As third-year students, we were an integral part of the care team and afforded the same respect as doctors. We were never treated as a burden or made to feel like what we did wasn’t useful. This made me want to work even harder. Everything we wrote in a patient’s clinical record became official after it was signed off by our attending. As an intern in Cuba, I had high expectations both to learn and to teach the students a few years behind me. I didn’t realize how formative all of these experiences were at the time, but now when I’m with my students in the USA, I try to make them a part of the team. It’s important that they realize they’re due the same respect as their superiors—but I also help them understand that with respect comes great responsibility, too.
Rose Lafleur: My medical education and years in Cuba provided me with a deep understanding of the importance of primary care and health education, plus the responsibility patients have for their individual health. In fourth year, I did the family medicine rotation and began to truly understand the role of the family doctor. In my practice today, I spend time explaining each patient’s condition, detailing where they can look for more information and orienting them about possible complications and how to avoid them.
Dr Melissa Davis (r) with other US classmates at graduation 2011.
Coming from the Cuban medical setting where health education is directly linked to outcomes motivated me to start a small nonprofit in Oakland, California, training young people to become health educators. The aim is to provide these young people with employable skills and improve community health outcomes.
Heather Krause (class of 2015): My career in medicine started nearly a decade ago when I trained to be an emergency medical technician in my hometown of Rockport, Texas. Working in disaster medicine is a dream I’ve nurtured for a long time and the education I received at ELAM prepared me to work in a disaster setting with limited resources. In January 2018, I put my experience and knowledge to use when I joined the New York State Nurses Association medical mission to Puerto Rico.
Pasha Jackson: Training in Cuba contributed greatly to my passion for incorporating social determinants into the dominant biomedical culture in the USA. My ELAM education helped reveal the degree to which biological, psychological and social spheres of health are inseparable. Since starting my residency program, I’ve received very consistent feedback from superiors applauding the exploration of my patients’ social factors. Cuba’s well-known resourcefulness inspires me to explore beyond popular paradigms for integrative solutions to health and wellness. For example, it’s quite common for me to coach breathing techniques for anxiety and stress disorders. Often my recommendation of alternative treatments gives my patients a greater sense of confidence in my role as their doctor, strengthening our overall relationship. My time studying in Cuba made me believe in the power of relationship-based medicine, which remains one of my top daily goals and reliable clinical tools.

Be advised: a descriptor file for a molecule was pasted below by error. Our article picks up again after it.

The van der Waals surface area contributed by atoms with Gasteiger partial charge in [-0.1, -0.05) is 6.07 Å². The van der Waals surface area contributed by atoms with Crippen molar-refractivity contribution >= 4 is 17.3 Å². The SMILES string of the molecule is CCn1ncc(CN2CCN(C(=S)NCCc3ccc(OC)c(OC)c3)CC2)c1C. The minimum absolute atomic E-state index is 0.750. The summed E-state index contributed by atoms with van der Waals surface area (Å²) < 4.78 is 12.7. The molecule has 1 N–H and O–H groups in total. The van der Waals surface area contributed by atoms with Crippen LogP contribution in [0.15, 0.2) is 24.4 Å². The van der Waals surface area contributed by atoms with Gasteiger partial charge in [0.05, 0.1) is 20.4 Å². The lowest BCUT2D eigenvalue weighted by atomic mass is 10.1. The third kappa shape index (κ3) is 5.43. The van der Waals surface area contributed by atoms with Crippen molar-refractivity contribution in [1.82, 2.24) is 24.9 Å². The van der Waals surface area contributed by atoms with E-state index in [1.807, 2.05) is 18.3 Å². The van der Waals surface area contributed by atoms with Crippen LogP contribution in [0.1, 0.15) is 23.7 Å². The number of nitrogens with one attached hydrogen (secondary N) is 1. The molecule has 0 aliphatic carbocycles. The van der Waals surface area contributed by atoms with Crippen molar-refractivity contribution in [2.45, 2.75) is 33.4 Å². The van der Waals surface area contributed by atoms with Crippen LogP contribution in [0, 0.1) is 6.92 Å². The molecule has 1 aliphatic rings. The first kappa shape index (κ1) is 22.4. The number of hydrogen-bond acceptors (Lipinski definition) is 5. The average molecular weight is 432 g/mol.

Dr Pasha Jackson, family medicine resident, Ponoma (CA).
Parastou Malek: Practicing here in the USA, I do my best to always look at my patients from a biopsychosocial perspective, trying to understand where they are coming from and how I can meet their needs as a physician and as a responsible member of their community. I try to use every opportunity to create good rapport with my patients and gain their trust. I have been taking motivational interviewing training courses in order to find efficient and effective ways to counsel my patients on making lifestyle changes—smoking cessation, diet modification and how to incorporate more exercise, meditation and yoga into their daily routine. Coming from a Cuban context, I try to be as resourceful as possible and I’m mindful of not wasting resources.
Dr Heather Krause (top) with Dr Mercedes Charles, 2017 ELAM graduate
MEDICC Review: Can you describe what it was like returning to the USA as a foreign medical graduate and navigating the USMLEs and process for acceptance into a medical residency program?
Rose Lafleur: I had to re-establish myself completely as a productive, rent-paying individual in a new city. The first year was extremely difficult; I struggled with job security, as well as studying and paying for exams. It wasn’t a linear trajectory—but eventually I matched into an internal medicine residency.
Melissa Davis: The USMLE Step 1 exam was the hardest part for me. The Cuban curriculum is designed for group problem solving and relating the concepts directly to our future practice, while the Step 1 questions were more obscure and less clinically relevant. I studied hours a day for several months to pass the exam. Upon starting a family medicine residency, I had to get used to the inordinate number of prescription medication choices and restrictions based on insurance coverage and cost. An even bigger obstacle that still saddens me is the distrust and suspicion directed toward the medical establishment that I sometimes see here but did not experience in Cuba. When people have a negative experience with a doctor or in a health care setting, it can be very hard for them to come back. As a result, their chronic conditions go uncontrolled and we see complications which could have been prevented if they’d had access to a trusted family physician. In Cuba the doctors are very much a part of the community and are sought out for advice and guidance.
Rockport Strong Mobile Medical Unit, Hurricane Harvey disaster relief.
Sarpoma Sefa-Boakye: Returning home was especially hard for me. I thought the hardest part was going to be taking the USMLEs and getting into residency, but the most difficult part was learning how to work in the US health care system. I did three years of family medicine residency on the US–Mexican border in San Diego and it was hard advocating for my patients in hospitals with very few resources for underinsured patients. Cuba clearly didn’t prepare us for that.